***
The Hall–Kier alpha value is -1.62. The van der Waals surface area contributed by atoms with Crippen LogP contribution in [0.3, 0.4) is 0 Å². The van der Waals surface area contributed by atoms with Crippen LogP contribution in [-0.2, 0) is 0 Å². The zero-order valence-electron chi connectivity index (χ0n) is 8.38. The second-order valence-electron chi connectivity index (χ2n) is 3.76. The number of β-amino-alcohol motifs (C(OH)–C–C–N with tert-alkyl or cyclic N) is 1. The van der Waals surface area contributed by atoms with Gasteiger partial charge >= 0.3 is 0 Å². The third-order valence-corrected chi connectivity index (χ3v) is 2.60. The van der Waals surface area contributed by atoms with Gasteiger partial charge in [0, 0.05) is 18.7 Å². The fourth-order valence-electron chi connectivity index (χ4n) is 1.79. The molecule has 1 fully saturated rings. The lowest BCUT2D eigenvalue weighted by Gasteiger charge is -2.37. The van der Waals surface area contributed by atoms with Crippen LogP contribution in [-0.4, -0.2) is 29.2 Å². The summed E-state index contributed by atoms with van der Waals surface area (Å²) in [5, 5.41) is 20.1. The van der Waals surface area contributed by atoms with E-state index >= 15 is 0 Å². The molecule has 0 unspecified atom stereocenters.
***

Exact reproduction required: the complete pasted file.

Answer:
The Hall–Kier alpha value is -1.62. The van der Waals surface area contributed by atoms with Crippen LogP contribution in [0.3, 0.4) is 0 Å². The van der Waals surface area contributed by atoms with Crippen LogP contribution in [-0.2, 0) is 0 Å². The zero-order valence-electron chi connectivity index (χ0n) is 8.38. The second-order valence-electron chi connectivity index (χ2n) is 3.76. The number of β-amino-alcohol motifs (C(OH)–C–C–N with tert-alkyl or cyclic N) is 1. The van der Waals surface area contributed by atoms with Gasteiger partial charge >= 0.3 is 0 Å². The third-order valence-corrected chi connectivity index (χ3v) is 2.60. The van der Waals surface area contributed by atoms with Gasteiger partial charge in [0, 0.05) is 18.7 Å². The fourth-order valence-electron chi connectivity index (χ4n) is 1.79. The molecule has 1 fully saturated rings. The lowest BCUT2D eigenvalue weighted by Gasteiger charge is -2.37. The van der Waals surface area contributed by atoms with Crippen LogP contribution in [-0.4, -0.2) is 29.2 Å². The summed E-state index contributed by atoms with van der Waals surface area (Å²) in [5, 5.41) is 20.1. The van der Waals surface area contributed by atoms with E-state index >= 15 is 0 Å². The molecule has 0 unspecified atom stereocenters.